The Colorado Department of Public Health and Environment (CDPHE) recommended to the Environmental Protection Agency an unclassifiable designation for Colorado Springs for sulfur dioxide (SO2) citing “disparate monitoring and modeling information.”——-ORIGINAL POST 1:37 P.M. MONDAY, SEPT. 12, 2016—————————
As part of this designation, an extensive public process was held that allowed citizens to comment. As part of its evaluation, CDPHE noted, “Historical ambient monitoring in the Colorado Springs metropolitan area and current ambient SO2 monitoring near the Drake Power Plant shows that the 1-hour SO2 NAAQS (National Ambient Air Quality Standards) has not been violated.”
We support CDPHE in its efforts to gather additional information to determine attainment for Colorado Springs by:
· announcing the shutdown of Drake Unit 5 by the end of 2016; and
· supporting the collection of meteorology data to be used to evaluate ongoing air quality monitoring or used to model air quality.
Over the last few decades we have dramatically reduced SO2 emissions from both our coal-fired power plants and are projecting even further decreases with the improvements we are making now to comply with Colorado’s Regional Haze Rule by installing SO2 scrubbers.
A coalition of citizens who reside in the Pikes Peak region filed an appeal in the U.S. Court of Appeals for the District of Columbia against the U.S. Environmental Protection Agency (US EPA) over the US EPA’s failure to properly protect residents from harmful sulfur dioxide (SO2) pollution that has been demonstrated to exist in levels in Colorado Springs that can cause asthma attacks and even death. The appeal challenges a determination made by the US EPA in July, 2016 that insufficient data was available to accurately measure the air quality surrounding the Martin Drake Power Plant, and thus an unclassifiable designation was set by the US EPA. This designation, which means the owner of the polluting source will have to do nothing to stop dumping its pollution on residents of Colorado Springs, was made despite several independent studies of the air quality using US EPA’s own computer model and weather data from the nearby Colorado Springs Airport which all showed severe exceedances of US EPA’s air quality standard for sulfur dioxide in the Pikes Peak region.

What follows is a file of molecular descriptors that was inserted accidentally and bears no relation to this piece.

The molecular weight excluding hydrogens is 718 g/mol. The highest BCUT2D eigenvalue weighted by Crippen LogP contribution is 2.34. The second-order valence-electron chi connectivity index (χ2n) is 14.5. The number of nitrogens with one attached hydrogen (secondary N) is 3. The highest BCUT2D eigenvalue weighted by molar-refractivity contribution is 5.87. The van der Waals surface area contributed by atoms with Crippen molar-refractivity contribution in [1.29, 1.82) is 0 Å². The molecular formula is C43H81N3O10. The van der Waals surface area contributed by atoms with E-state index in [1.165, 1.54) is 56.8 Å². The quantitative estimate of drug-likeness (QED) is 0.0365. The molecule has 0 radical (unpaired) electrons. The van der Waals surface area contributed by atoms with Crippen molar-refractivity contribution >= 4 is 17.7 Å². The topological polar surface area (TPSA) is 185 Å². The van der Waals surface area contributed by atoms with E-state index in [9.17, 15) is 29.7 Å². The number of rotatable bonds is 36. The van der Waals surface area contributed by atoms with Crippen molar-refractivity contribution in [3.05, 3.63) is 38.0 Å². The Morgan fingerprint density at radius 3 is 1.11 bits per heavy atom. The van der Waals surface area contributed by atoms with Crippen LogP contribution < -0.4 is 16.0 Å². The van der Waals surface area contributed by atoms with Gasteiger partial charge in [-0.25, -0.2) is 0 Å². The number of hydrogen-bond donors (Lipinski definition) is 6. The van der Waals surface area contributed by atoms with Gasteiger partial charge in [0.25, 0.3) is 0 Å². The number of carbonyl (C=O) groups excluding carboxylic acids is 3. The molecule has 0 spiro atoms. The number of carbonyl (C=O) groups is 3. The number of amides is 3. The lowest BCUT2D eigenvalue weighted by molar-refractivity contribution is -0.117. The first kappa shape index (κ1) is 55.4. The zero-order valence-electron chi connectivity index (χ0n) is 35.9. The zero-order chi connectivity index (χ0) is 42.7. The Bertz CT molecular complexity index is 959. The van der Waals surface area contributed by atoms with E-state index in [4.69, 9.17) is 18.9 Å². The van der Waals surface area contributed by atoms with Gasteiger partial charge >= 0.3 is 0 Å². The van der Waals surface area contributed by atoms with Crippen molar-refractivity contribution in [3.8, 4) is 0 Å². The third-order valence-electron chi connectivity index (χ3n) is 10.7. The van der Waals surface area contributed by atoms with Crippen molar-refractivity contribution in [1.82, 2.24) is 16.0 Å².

“The EPA needs to take more responsible action to enforce the SO2 limits set forth in the Clean Air Act, to protect the health of citizens in the Colorado Springs region," said Sam Masias, a named petitioner in the appeal. Jacquie Ostrom, also a petitioner who has asthma and lives to the west side of the Martin Drake Plant demonstrated to be an area with the deepest concentrations of SO2 pollution it emits, stated “those of us already affected by the pollution from this power plant don’t have the luxury of waiting, when air quality around it has already been shown to be in violation of federal health based standards.”
Despite not having conducted any of its own air quality analyses, Colorado Springs Utilities, the Colorado Department of Public Health and Environment (CDPHE) and the US EPA unfairly dismissed those studies.
The Clean Air Act requires the EPA to set National Ambient Air Quality Standards (NAAQS) for six common air pollutants, including particle pollution, ozone, carbon monoxide, nitrogen oxides, lead and sulfur oxides. Strong correlation has been proven to exist between sulfur dioxide exposure at high levels for even a short five minute duration, with increased incidences of asthma, shortness of breath, heart attack and reduced lung functioning causing increased hospital visits and even premature death.
According to the American Lung Association, coal-fired power plants, such as Martin Drake, remain one of the biggest sources of sulfur dioxide in the U.S. The plume from a coal-fired plant touches down at ground level during high wind conditions or gets trapped by inversions in the atmosphere. People who live and work nearby these large sources get the highest exposure to SO2.